In this very short episode, I’m going to talk about the value of story. No, not the kind of stories we usually think of in libraries, but rather the kind our team members have to tell. It’s in these personal narratives that you might discover the most magical solutions to troubling issues. As usual
Publish Date: Oct 13, 2021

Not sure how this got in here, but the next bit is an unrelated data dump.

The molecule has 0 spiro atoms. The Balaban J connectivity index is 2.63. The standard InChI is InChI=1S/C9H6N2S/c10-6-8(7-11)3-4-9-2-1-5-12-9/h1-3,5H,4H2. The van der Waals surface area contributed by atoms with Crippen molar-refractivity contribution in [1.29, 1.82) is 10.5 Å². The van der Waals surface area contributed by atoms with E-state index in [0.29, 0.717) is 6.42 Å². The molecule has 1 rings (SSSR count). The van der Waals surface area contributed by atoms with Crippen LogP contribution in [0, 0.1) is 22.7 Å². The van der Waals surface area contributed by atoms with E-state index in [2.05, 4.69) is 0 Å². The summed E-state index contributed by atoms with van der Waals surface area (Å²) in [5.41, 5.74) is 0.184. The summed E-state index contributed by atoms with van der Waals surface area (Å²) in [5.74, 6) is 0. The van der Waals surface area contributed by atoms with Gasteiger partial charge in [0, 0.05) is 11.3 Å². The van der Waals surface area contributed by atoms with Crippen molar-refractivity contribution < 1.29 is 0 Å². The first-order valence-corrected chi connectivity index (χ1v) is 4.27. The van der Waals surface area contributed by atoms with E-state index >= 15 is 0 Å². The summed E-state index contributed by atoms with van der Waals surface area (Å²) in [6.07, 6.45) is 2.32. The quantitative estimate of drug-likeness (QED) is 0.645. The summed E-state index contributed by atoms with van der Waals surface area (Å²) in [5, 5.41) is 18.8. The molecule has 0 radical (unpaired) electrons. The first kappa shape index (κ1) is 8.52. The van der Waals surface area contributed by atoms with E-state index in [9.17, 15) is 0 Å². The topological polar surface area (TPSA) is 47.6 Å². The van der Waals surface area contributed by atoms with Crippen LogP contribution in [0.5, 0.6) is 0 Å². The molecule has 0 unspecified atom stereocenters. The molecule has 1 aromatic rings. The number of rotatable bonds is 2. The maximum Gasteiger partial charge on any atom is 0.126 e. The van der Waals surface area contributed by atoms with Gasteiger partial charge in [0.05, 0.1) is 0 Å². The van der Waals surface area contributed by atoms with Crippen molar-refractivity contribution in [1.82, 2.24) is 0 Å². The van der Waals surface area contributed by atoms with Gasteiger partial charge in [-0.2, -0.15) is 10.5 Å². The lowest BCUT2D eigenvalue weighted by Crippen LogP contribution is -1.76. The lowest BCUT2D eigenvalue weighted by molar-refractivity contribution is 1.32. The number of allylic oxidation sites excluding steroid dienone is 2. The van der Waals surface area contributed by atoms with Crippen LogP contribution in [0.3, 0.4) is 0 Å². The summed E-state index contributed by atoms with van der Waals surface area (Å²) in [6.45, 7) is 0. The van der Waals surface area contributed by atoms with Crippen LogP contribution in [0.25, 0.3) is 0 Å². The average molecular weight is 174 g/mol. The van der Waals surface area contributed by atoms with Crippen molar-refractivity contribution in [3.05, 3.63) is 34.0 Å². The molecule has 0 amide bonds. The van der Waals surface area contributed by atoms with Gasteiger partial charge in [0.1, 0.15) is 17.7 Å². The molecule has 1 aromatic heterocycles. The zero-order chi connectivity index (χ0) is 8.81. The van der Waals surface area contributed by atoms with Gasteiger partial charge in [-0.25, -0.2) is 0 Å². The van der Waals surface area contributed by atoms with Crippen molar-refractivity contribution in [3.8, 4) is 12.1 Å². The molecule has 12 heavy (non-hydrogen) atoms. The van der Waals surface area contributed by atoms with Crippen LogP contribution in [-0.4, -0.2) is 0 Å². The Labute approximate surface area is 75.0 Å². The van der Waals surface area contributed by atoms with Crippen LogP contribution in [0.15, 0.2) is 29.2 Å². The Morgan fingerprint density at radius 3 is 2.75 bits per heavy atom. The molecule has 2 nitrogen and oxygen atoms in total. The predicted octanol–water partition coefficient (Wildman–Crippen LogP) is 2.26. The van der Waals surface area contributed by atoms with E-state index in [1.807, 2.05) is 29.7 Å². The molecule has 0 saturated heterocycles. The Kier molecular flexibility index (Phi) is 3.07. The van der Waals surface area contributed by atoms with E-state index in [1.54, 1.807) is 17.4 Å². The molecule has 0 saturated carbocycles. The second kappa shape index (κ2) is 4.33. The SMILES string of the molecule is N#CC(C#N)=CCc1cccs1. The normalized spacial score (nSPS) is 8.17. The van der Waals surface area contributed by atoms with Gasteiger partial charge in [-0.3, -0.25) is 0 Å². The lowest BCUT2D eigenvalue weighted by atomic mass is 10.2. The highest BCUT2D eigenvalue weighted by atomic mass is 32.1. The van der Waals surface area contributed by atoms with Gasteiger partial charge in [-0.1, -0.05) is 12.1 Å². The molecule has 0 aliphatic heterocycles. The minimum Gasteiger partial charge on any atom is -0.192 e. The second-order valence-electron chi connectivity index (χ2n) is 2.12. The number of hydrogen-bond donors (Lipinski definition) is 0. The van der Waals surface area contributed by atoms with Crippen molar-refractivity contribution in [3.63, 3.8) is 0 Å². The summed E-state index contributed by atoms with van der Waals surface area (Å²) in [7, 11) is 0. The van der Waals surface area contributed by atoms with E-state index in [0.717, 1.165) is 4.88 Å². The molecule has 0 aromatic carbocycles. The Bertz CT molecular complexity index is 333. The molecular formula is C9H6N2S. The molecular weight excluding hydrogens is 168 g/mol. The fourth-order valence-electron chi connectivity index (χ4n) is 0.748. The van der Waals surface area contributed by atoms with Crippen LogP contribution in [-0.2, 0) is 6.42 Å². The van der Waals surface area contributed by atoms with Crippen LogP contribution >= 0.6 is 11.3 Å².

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In this very short episode, I’m going to talk about the value of story. No, not the kind of stories we usually think of in libraries, but rather the kind our team members have to tell. It’s in these personal narratives that you might discover the most magical solutions to troubling issues. As usual, full show notes can be found at masterfullibrarian.com/ep-30.I discovered this gold mine in a surprising way. One of the best parts of my new job is exit interviews. When a staff member of one of my direct reports leaves, for any reason, they have the opportunity to do an exit interview with me. So far, I’ve had the privilege of doing two – one with a retiring staff member and one with someone who was moving on to a new opportunity. I really love doing these interviews! Although it’s always sad to see an employee go, I just never cease to be enthralled with the stories they tell me about their lives, their work in the library, their challenges, and their successes. And when I really listen and ask powerful questions, I learn much that I can bring to bear in solving library problems. In fact, I learn so much about things like what has worked well, what has done damage, or where an employee might have been better supported along the way, that I realized it was a shame to wait until they were leaving to do these interviews! So, I’ve started doing similar interviews now, long before a team member is even thinking about leaving. And although it’s true that someone who’s already out the door will often be more forthcoming with feedback - both constructive and not so much - I’ve found that when I create for an employee the time, space, and safety to share without fear of retribution – and remember team leaders, that is key, to share without fear of retribution - stories start to flow out like a waterfall.It’s incredibly useful information for me, as a team leader.You can do this, too. It takes some time and a willingness to listen without judgement or even comment, but the payoff is worth it. It’s honestly what coaching is all about – asking meaningful, open-ended questions and then really listening to the response.Because here is the truth. Every single one of us has a story. We come to our work, not as blank canvases, but as real people with an infinite variety of experiences, successes, failure, scars, and habits (not all good) . And all of those are interwoven to create the tapestry that is our unique and personal story. I have found that when I invite an employee, a member of my team, or really anyone, to tell me their story and I sit and I listen with an open and empathetic mind and heart, they will begin to open up and share some of their authentic narrative with me. And in this way, we can connect and begin to build a relationship of trust and respect. And when I care enough to validate their experiences and their personal viewpoints and perceptions – even when I don’t agree, or when I know that their perception is not accurate – that relationship grows stronger. And when that relationship grows stronger, I have the opportunity to develop that individual into a better team member and to help them move forward toward their own personal goals and objectives. So it’s a win-win.And when I’m doing that - when that happens - the magic of true collaboration and teamwork starts.For complete show notes, please visit masterfullibrarian.com/ep-30